I guess there might be as many colorful descriptions as there are authors attempting to define not only the term but the actual state of being, as there is no single, widely agreed definition for the concept. Related to me, I was blessed with a rather sudden consciousness breakthrough four years ago that totally transformed my inner and outer life and continues to form and transform my life in many positive ways. I am a doctor and Integral psychotherapist and mindfulness instructor and most of all I am a human being. My intention in writing this essay is to reflect on my personal understanding of embodied spirituality—of living my spirit.
The Traumatic Stress Research Consortium, founded by Dr. Stephen W. Porges, is seeking therapists to join in their research projects.
Walking over to my chair, cell phone in hand, Bev exclaimed (the tone of her voice implying the answer was a given to her upcoming question), “Aren’t these pictures beautiful? Here, look at this one—I took it from the old Fort. Can you spot the house in the background across the inlet? That’s where my father would put the boat in the water to take us up the coast. Those were good times.” Bev’s photographs, composites of her beloved seas and shorelines along Maine’s southern and mid-coast, comprise a visual memorial to the beaches and bays that provided a measure of playfulness and serenity within the more chronic and painful vagaries of her childhood and adolescence.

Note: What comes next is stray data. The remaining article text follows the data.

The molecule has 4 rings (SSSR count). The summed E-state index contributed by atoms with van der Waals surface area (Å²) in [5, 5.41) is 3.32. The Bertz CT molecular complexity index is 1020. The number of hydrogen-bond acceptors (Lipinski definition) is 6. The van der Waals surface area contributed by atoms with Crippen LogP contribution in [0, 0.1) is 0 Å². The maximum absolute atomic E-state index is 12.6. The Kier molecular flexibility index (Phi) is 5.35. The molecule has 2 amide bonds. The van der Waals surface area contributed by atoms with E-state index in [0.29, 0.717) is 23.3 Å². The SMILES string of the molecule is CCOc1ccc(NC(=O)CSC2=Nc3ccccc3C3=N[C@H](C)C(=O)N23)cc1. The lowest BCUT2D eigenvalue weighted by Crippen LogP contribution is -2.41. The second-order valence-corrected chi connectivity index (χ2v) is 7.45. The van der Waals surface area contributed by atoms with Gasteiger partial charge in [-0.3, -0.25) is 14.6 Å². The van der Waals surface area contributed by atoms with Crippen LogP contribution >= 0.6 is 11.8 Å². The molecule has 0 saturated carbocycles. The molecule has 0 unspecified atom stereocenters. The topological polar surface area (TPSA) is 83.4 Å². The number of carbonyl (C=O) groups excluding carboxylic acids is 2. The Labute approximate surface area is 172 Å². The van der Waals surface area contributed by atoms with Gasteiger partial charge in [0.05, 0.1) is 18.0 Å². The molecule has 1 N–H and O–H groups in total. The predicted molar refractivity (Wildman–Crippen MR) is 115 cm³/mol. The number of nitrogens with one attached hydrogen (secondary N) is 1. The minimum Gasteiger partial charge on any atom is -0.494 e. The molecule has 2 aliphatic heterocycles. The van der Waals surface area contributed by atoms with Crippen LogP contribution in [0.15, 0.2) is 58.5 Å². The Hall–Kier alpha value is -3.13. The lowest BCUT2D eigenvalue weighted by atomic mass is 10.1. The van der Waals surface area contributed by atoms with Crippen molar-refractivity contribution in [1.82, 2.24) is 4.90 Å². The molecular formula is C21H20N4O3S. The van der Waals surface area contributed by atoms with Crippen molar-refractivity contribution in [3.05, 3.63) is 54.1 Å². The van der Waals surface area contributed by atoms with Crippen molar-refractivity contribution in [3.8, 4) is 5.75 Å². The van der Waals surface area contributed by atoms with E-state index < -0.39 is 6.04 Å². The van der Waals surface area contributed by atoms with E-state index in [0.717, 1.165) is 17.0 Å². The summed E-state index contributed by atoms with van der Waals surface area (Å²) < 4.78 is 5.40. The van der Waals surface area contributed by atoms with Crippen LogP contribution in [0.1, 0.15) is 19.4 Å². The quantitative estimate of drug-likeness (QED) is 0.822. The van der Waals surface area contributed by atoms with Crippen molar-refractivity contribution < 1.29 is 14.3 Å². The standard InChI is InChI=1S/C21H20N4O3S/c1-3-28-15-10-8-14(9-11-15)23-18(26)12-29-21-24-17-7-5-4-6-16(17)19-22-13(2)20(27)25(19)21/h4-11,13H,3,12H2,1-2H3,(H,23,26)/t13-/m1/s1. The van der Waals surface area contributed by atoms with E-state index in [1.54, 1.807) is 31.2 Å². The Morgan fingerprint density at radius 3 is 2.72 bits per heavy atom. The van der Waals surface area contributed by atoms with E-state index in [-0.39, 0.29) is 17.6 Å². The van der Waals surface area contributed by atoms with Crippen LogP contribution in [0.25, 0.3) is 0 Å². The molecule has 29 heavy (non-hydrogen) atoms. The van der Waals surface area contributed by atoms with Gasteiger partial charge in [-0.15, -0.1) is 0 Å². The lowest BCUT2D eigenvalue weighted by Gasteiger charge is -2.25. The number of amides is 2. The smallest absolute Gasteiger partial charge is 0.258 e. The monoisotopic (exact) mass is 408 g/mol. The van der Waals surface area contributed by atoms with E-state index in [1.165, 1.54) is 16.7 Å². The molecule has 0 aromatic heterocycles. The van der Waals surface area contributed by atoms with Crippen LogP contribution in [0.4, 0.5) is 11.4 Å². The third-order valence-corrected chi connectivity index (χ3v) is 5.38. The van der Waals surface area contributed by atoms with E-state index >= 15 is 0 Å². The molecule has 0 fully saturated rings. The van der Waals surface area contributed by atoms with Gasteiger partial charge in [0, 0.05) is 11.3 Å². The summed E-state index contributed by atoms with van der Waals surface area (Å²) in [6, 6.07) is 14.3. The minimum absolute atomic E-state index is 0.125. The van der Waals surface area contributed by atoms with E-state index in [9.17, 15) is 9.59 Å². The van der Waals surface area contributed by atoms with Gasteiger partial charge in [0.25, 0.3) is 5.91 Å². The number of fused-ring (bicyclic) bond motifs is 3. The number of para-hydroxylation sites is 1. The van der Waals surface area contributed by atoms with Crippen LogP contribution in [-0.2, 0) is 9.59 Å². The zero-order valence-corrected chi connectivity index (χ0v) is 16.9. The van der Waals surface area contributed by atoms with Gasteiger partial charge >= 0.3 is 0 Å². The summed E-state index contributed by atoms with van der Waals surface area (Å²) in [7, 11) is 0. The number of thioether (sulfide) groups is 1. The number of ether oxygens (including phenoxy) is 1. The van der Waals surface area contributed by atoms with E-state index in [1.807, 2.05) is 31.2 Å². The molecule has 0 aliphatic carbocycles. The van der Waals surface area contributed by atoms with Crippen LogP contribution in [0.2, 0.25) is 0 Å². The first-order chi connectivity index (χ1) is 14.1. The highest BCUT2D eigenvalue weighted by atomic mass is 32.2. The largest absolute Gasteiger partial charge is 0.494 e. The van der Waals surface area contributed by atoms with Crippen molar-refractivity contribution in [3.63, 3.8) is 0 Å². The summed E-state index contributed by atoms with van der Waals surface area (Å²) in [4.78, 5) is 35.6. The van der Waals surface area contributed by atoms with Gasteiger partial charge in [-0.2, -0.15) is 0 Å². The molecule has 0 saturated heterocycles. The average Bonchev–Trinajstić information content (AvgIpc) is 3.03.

On a typically freezing February day in Southern Maine when icicles hang like gargoyles over the windows, frozen in place, destined never to move, even a short walk from the house to my office in the renovated barn, causes a damp chilliness to seep into my bones. My body, eager to ease from the stifling, stiffening cold into the felt sense of warmth from a thousand therapy sessions, was beginning to thaw when Carmen arrived. As it turned out, Carmen’s chill was destined to be a different story.